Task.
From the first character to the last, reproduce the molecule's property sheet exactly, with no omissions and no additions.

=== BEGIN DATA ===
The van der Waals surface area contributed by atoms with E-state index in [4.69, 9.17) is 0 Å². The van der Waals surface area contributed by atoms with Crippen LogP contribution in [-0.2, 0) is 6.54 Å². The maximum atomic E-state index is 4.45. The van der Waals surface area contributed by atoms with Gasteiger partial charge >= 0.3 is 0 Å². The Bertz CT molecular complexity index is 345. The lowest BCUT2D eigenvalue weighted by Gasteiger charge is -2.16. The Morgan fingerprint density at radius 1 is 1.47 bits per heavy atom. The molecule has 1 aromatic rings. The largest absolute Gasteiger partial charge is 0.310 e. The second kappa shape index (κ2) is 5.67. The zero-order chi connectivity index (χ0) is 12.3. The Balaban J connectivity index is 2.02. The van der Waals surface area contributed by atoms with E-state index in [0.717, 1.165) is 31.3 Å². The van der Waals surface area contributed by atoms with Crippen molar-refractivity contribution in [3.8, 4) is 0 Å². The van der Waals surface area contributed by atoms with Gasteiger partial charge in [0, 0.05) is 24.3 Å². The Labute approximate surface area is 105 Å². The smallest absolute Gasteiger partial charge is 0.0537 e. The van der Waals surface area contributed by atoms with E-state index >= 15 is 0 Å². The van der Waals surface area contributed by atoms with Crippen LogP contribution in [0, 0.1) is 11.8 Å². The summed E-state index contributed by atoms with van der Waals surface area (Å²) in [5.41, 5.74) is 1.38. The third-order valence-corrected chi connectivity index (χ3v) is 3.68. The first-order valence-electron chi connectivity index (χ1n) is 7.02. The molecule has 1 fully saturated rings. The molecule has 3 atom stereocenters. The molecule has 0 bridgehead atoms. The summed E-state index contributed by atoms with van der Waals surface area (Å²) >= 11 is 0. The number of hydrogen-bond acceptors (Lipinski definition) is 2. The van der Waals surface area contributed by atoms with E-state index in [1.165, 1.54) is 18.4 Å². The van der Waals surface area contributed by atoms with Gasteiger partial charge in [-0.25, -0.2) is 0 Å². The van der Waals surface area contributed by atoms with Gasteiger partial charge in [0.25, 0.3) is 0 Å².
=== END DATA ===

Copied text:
The van der Waals surface area contributed by atoms with E-state index in [4.69, 9.17) is 0 Å². The van der Waals surface area contributed by atoms with Crippen LogP contribution in [-0.2, 0) is 6.54 Å². The maximum atomic E-state index is 4.45. The van der Waals surface area contributed by atoms with Gasteiger partial charge >= 0.3 is 0 Å². The Bertz CT molecular complexity index is 345. The lowest BCUT2D eigenvalue weighted by Gasteiger charge is -2.16. The Morgan fingerprint density at radius 1 is 1.47 bits per heavy atom. The molecule has 1 aromatic rings. The largest absolute Gasteiger partial charge is 0.310 e. The second kappa shape index (κ2) is 5.67. The zero-order chi connectivity index (χ0) is 12.3. The Balaban J connectivity index is 2.02. The van der Waals surface area contributed by atoms with E-state index in [0.717, 1.165) is 31.3 Å². The van der Waals surface area contributed by atoms with Crippen molar-refractivity contribution in [3.8, 4) is 0 Å². The van der Waals surface area contributed by atoms with Gasteiger partial charge in [0, 0.05) is 24.3 Å². The Labute approximate surface area is 105 Å². The smallest absolute Gasteiger partial charge is 0.0537 e. The van der Waals surface area contributed by atoms with E-state index >= 15 is 0 Å². The van der Waals surface area contributed by atoms with Crippen LogP contribution in [0, 0.1) is 11.8 Å². The summed E-state index contributed by atoms with van der Waals surface area (Å²) in [5.41, 5.74) is 1.38. The third-order valence-corrected chi connectivity index (χ3v) is 3.68. The first-order valence-electron chi connectivity index (χ1n) is 7.02. The molecule has 1 fully saturated rings. The molecule has 3 atom stereocenters. The molecule has 0 bridgehead atoms. The summed E-state index contributed by atoms with van der Waals surface area (Å²) >= 11 is 0. The number of hydrogen-bond acceptors (Lipinski definition) is 2. The van der Waals surface area contributed by atoms with E-state index in [1.165, 1.54) is 18.4 Å². The van der Waals surface area contributed by atoms with Gasteiger partial charge in [-0.25, -0.2) is 0 Å². The van der Waals surface area contributed by atoms with Gasteiger partial charge in [0.25, 0.3) is 0 Å².